I did this, putting the link out to Facebook, Twitter, my email list, and on the website about the documentary that was up during the challenge.

To make it even more powerful, incentivize people to check it. Offer the first person to catch you not do your stuff or fill it in on time, for each day, $50.

Now some people don’t need to go this hardcore. But for most, a little social pressure is extremely powerful.

Why This Works

There are two main things at work here:

  • Pain Avoidance. You don’t want to have to tell your friends that you failed. You don’t want to donate $100 you can’t afford to an anti-charity.
  • Positive Reinforcement. When the time you spend actually yield you progress (that’s the point of the guide and these emails), then when the pain avoidance kicks in and makes you do what you said you would, you make progress.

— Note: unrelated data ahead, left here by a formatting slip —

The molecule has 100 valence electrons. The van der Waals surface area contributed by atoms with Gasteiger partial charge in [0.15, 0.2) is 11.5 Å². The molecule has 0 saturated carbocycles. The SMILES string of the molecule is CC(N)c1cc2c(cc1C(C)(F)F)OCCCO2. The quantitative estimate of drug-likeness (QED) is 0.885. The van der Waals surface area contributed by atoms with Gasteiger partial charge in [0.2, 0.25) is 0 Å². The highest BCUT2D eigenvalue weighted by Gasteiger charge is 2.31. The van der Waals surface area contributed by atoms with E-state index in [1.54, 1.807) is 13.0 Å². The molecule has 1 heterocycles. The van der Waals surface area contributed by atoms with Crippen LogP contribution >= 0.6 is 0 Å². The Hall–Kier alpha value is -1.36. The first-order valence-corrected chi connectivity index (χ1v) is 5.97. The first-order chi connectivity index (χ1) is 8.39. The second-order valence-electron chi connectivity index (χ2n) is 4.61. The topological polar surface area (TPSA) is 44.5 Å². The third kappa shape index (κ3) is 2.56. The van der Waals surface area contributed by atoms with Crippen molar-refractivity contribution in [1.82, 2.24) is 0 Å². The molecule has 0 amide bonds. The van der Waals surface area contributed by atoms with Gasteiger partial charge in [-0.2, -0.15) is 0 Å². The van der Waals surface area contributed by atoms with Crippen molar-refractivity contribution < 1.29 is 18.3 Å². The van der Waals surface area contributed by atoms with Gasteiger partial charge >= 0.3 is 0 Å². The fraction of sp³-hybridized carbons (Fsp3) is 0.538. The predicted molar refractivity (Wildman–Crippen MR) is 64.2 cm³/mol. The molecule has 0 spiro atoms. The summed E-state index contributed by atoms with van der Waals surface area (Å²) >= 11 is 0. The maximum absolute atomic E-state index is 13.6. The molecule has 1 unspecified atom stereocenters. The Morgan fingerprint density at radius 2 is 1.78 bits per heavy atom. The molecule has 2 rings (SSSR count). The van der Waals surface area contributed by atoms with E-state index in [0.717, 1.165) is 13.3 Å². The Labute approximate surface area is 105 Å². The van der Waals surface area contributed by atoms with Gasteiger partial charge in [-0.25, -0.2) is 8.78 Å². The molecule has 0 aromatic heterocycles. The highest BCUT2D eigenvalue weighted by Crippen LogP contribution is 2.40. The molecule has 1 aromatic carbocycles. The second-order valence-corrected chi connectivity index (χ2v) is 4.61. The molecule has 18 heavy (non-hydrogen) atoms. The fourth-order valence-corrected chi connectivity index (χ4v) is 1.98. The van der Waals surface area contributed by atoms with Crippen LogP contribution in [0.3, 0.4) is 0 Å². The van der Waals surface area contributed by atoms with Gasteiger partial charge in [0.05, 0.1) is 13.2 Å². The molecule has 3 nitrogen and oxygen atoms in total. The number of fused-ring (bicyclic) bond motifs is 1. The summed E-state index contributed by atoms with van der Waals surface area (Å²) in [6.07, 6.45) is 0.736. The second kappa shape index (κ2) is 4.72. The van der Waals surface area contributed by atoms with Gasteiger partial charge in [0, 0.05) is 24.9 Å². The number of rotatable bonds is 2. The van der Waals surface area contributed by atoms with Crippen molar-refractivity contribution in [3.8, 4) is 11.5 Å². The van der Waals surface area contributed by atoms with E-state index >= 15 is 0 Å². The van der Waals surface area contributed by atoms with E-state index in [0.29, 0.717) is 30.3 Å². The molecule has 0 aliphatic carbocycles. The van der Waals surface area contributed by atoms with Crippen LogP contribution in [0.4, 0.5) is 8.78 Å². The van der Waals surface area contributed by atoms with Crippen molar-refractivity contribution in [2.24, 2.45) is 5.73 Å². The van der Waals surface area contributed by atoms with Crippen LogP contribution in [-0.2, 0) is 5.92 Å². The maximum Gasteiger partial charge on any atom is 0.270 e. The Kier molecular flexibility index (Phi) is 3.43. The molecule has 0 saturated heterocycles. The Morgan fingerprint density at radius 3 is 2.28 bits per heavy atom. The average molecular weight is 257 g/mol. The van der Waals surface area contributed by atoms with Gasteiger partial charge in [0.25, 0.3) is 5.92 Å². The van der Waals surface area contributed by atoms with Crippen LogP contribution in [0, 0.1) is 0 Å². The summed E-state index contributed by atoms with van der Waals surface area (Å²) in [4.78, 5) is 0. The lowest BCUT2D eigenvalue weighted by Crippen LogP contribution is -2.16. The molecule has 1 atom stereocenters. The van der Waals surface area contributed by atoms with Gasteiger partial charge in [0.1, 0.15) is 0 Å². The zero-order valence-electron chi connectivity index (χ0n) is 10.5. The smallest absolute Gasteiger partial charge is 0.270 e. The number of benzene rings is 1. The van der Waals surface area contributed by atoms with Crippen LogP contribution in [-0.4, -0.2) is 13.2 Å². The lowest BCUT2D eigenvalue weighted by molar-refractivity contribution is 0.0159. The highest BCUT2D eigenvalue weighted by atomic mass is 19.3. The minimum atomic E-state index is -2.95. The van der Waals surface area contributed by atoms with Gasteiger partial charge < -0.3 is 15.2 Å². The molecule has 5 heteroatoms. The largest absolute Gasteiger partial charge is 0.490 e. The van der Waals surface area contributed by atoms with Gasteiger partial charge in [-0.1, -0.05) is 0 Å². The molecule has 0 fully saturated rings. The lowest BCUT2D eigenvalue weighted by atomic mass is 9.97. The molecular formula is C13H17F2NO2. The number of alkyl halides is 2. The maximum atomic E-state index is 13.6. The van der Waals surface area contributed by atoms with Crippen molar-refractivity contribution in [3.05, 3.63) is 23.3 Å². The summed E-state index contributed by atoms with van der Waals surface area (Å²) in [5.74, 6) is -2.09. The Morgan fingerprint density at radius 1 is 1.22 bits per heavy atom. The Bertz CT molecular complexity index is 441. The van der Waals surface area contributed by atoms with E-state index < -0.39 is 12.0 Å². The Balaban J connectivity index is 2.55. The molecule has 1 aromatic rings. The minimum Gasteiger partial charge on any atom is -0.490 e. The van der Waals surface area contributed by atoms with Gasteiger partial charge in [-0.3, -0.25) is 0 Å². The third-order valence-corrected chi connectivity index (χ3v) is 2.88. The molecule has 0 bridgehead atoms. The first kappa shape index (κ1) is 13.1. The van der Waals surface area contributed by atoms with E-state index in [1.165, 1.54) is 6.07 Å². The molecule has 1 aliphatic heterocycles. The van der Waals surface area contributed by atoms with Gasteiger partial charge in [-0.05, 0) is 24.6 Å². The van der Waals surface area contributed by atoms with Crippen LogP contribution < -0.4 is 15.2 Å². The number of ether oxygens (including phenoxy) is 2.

Basically, accountability and stakes are a mechanism to help make sure you do the things that you should, so that you make progress. That progress is what fuels the internal motivation and actually keeps you going in the long run.

An even simpler form (though slightly less powerful, depending on how much money is involved and your price sensitivity) is to just pay for something. Pay for a teacher or a program. Mentally, you are now committed to it. “I spent money on that, so I should get the value I paid for” is what is going on in your head subconsciously – and of course, that means you’ll use the teacher you paid for, which yields progress.

If you want to make the fastest progress possible, you need to not only learn the grammar and vocab of Spanish, but you need to actually practice using it in real conversations (that’s the power of immersion). The best way to do that is with BaseLang, where you get unlimited one-on-one tutoring with professional teachers for just $179/mo. Your first week is just $1 so you can try it out.